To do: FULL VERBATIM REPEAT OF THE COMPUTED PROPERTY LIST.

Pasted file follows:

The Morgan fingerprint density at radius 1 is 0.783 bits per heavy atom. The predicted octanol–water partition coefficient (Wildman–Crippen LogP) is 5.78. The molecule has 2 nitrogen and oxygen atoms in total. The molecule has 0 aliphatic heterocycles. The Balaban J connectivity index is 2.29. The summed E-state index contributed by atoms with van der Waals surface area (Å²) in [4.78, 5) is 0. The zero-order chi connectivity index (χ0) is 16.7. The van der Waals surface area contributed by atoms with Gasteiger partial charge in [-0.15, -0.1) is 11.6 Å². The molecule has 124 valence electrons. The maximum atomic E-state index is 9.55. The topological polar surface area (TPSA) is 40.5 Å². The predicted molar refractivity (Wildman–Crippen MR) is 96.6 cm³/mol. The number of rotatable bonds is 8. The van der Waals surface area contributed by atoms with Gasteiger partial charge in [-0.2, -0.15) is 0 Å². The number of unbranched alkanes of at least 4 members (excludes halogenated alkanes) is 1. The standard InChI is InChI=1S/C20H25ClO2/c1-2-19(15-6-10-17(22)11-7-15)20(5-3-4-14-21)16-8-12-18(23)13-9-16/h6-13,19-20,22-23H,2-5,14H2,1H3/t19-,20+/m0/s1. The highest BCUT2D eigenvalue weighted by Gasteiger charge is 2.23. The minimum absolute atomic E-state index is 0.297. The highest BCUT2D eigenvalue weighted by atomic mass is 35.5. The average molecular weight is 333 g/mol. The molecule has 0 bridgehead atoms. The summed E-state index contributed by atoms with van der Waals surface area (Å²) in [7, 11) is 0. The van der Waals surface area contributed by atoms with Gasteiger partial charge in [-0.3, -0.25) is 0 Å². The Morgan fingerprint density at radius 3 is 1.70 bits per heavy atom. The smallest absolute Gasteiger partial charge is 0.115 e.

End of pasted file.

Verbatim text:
The Morgan fingerprint density at radius 1 is 0.783 bits per heavy atom. The predicted octanol–water partition coefficient (Wildman–Crippen LogP) is 5.78. The molecule has 2 nitrogen and oxygen atoms in total. The molecule has 0 aliphatic heterocycles. The Balaban J connectivity index is 2.29. The summed E-state index contributed by atoms with van der Waals surface area (Å²) in [4.78, 5) is 0. The zero-order chi connectivity index (χ0) is 16.7. The van der Waals surface area contributed by atoms with Gasteiger partial charge in [-0.15, -0.1) is 11.6 Å². The molecule has 124 valence electrons. The maximum atomic E-state index is 9.55. The topological polar surface area (TPSA) is 40.5 Å². The predicted molar refractivity (Wildman–Crippen MR) is 96.6 cm³/mol. The number of rotatable bonds is 8. The van der Waals surface area contributed by atoms with Gasteiger partial charge in [-0.2, -0.15) is 0 Å². The number of unbranched alkanes of at least 4 members (excludes halogenated alkanes) is 1. The standard InChI is InChI=1S/C20H25ClO2/c1-2-19(15-6-10-17(22)11-7-15)20(5-3-4-14-21)16-8-12-18(23)13-9-16/h6-13,19-20,22-23H,2-5,14H2,1H3/t19-,20+/m0/s1. The highest BCUT2D eigenvalue weighted by Gasteiger charge is 2.23. The minimum absolute atomic E-state index is 0.297. The highest BCUT2D eigenvalue weighted by atomic mass is 35.5. The average molecular weight is 333 g/mol. The molecule has 0 bridgehead atoms. The summed E-state index contributed by atoms with van der Waals surface area (Å²) in [7, 11) is 0. The van der Waals surface area contributed by atoms with Gasteiger partial charge in [-0.3, -0.25) is 0 Å². The Morgan fingerprint density at radius 3 is 1.70 bits per heavy atom. The smallest absolute Gasteiger partial charge is 0.115 e.